• Determine the white blood cell count, and consider analyzing and culturing amniotic fluid if women have refractory preterm labor or preterm PROM.

  • Treat suspected or confirmed intraamniotic infection with broad-spectrum antibiotics, antipyretics, and delivery.

  • Also treat women in labor if they have an isolated temperature of ≥ 39° C and no other clinical risk factors for fever.

Drugs Mentioned In This Article

Drug Name Select Trade
Garamycin, Genoptic, Genoptic SOP, Gentacidin, Gentafair, Gentak , Gentasol, Ocu-Mycin
Cleocin, Cleocin Ovules, Cleocin Pediatric, Cleocin T, CLIN, Clindacin ETZ, Clindacin PAC, Clindacin-P, Clinda-Derm , Clindagel, ClindaMax, ClindaReach, Clindesse, Clindets, Evoclin, PledgaClin, XACIATO
Flagyl, Flagyl ER, Flagyl RTU, LIKMEZ, MetroCream, MetroGel, MetroGel Vaginal, MetroLotion, Noritate, NUVESSA, Nydamax, Rosadan, Rozex, Vandazole, Vitazol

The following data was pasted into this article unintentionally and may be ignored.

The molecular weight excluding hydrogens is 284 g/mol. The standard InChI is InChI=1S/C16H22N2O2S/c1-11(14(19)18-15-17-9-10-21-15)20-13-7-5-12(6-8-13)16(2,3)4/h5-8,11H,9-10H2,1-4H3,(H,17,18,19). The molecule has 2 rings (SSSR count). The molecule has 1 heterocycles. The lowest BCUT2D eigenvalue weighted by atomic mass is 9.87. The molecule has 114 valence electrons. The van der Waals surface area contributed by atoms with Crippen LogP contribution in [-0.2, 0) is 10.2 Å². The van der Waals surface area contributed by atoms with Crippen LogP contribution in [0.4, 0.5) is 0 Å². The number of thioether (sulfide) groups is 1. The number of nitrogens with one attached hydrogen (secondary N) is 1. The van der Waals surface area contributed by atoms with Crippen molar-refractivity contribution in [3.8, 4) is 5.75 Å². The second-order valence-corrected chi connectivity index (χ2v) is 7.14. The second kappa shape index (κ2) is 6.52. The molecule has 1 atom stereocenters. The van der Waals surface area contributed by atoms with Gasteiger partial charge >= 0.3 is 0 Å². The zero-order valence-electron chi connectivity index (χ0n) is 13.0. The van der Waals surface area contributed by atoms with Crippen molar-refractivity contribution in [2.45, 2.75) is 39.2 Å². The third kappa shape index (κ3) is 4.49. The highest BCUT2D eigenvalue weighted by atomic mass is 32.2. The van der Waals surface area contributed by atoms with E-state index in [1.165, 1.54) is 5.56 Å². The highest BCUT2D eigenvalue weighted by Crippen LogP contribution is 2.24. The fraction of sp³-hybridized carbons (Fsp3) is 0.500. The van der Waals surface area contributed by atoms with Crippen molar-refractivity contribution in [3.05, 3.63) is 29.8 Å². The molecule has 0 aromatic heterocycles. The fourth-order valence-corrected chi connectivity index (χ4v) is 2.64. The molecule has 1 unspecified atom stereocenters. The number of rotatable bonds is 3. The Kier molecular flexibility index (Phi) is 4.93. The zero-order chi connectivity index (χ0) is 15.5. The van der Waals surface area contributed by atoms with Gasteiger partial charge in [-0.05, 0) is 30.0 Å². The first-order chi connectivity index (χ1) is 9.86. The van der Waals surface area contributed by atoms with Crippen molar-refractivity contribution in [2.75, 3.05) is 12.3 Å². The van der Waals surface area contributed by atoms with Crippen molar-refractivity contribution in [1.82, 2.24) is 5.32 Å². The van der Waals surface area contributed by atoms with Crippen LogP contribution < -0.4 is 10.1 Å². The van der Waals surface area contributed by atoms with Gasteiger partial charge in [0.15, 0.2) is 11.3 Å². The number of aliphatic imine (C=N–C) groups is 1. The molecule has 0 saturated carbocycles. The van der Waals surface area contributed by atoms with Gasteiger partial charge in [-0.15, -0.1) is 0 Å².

7T Gummy ES, Acephen, Aceta, Actamin, Adult Pain Relief, Anacin Aspirin Free, Aphen, Apra, Children's Acetaminophen, Children's Pain & Fever , Children's Pain Relief, Comtrex Sore Throat Relief, ED-APAP, ElixSure Fever/Pain, Feverall, Genapap, Genebs, Goody's Back & Body Pain, Infantaire, Infants' Acetaminophen, LIQUID PAIN RELIEF, Little Fevers, Little Remedies Infant Fever + Pain Reliever, Mapap, Mapap Arthritis Pain, Mapap Infants, Mapap Junior, M-PAP, Nortemp, Ofirmev, Pain & Fever , Pain and Fever , PAIN RELIEF , PAIN RELIEF Extra Strength, Panadol, PediaCare Children's Fever Reducer/Pain Reliever, PediaCare Children's Smooth Metls Fever Reducer/Pain Reliever, PediaCare Infant's Fever Reducer/Pain Reliever, Pediaphen, PHARBETOL, Plus PHARMA, Q-Pap, Q-Pap Extra Strength, Silapap, Triaminic Fever Reducer and Pain Reliever, Triaminic Infant Fever Reducer and Pain Reliever, Tylenol, Tylenol 8 Hour, Tylenol 8 Hour Arthritis Pain, Tylenol 8 Hour Muscle Aches & Pain, Tylenol Arthritis Pain, Tylenol Children's, Tylenol Children's Pain+Fever, Tylenol CrushableTablet, Tylenol Extra Strength, Tylenol Infants', Tylenol Infants Pain + Fever, Tylenol Junior Strength, Tylenol Pain + Fever, Tylenol Regular Strength, Tylenol Sore Throat, XS No Aspirin, XS Pain Reliever
NOTE: This is the Professional Version. CONSUMERS: View Consumer Version